• “On-Off” Fluctuation (increased symptoms when “off” while mood
improves “on”)
• Intervention: Pharmacologic and/or Nonpharmacologic
• Nonpharmacologic: good nutrition, sleep hygiene, moderate
cardiovascular exercise, PD support group, social interaction,
stimulating leisure activities
• Psychotherapy (individuals and couples): CBT has been proven
effective in treating depression in PD (Cole & Vaughan, 2005; Dobkin,
Allen, & Menza, 2006)
• Prevalence: up to 40% (Richard & Kurlan, 2008)
– Can manifest through somatic complaints, restlessness, irritability,
and muscle tension (Marinus et al., 2002)
– Motor symptoms, balance and gait disturbance, freezing episodes,
increased fall risk can contribute to anxiety (Fitzsimmons & Bunting, 1993)
• Hallucinations are typically secondary to dopaminergic therapy,
20% experience at some point
– Risk factors: cognitive dysfunction, older age, history of depression,
sleep disorder
– Often occur at night and are almost exclusively visual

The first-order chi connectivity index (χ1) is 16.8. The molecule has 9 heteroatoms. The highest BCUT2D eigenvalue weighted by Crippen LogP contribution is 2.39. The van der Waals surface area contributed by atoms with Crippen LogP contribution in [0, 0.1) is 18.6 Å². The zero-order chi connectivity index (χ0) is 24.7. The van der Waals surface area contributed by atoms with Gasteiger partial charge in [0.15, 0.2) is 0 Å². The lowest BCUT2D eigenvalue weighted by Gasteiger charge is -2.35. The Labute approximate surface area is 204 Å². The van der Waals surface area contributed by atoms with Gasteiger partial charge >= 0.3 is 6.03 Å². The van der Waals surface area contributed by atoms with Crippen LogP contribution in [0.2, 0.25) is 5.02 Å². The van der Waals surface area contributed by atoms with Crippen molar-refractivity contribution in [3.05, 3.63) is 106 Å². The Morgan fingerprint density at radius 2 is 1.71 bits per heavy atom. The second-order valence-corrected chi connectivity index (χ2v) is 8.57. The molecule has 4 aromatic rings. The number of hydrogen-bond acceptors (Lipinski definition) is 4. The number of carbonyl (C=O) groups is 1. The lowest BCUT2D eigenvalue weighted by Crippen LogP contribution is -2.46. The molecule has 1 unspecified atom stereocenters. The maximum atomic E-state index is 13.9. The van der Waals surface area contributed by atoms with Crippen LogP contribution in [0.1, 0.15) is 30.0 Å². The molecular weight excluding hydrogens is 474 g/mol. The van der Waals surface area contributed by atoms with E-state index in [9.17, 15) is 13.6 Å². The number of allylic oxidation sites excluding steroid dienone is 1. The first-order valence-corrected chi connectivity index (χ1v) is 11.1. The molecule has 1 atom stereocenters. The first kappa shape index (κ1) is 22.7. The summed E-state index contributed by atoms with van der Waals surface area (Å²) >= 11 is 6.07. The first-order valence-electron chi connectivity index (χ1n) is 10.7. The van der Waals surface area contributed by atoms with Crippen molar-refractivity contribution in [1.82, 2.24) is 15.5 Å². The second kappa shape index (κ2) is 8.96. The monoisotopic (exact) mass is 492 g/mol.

• Typically people, animals, insects
Impulse-Control Disorder
• Impulse-Control: excessive dopaminergic stimulation (prevalence
approximately 6%: Voon, et al., 2006)
– Gambling, compulsive shopping, hypersexuality, hobbyism, punding
(excessive, repetitive, purposeless bx: shuffling papers; reordering
bricks, sorting handbags), compulsive medication use (in excess of
dose required to alleviate motor symptoms)
• Distressing to patient and can be devastating to families
• Nonverbal Communication – overlooked because caregivers
concerned with the motor aspects of disease (Pell & Monetta, 2008)
– Social Pragmatics and Language Processing (e.g., joke versus lie)
(Monetta, Grindrod, & Pell, 2009)
– Restricted Facial Expressions and Body Posture
– Decreased emotion recognition (e.g., face depicting anger; surprise)
• leads to interpersonal difficulties including, frustration, isolation, social
discomfort, and difficulty with connectedness (Clark et al, 2008)
– Changes in Articulation; Voice Quality and Modulating Pitch & Volume
– To Cope: Use Direct Communication – Less Reliance on Social Cues
Social Isolation
• Can occur due to decreased mobility, fatigue, pain, depression,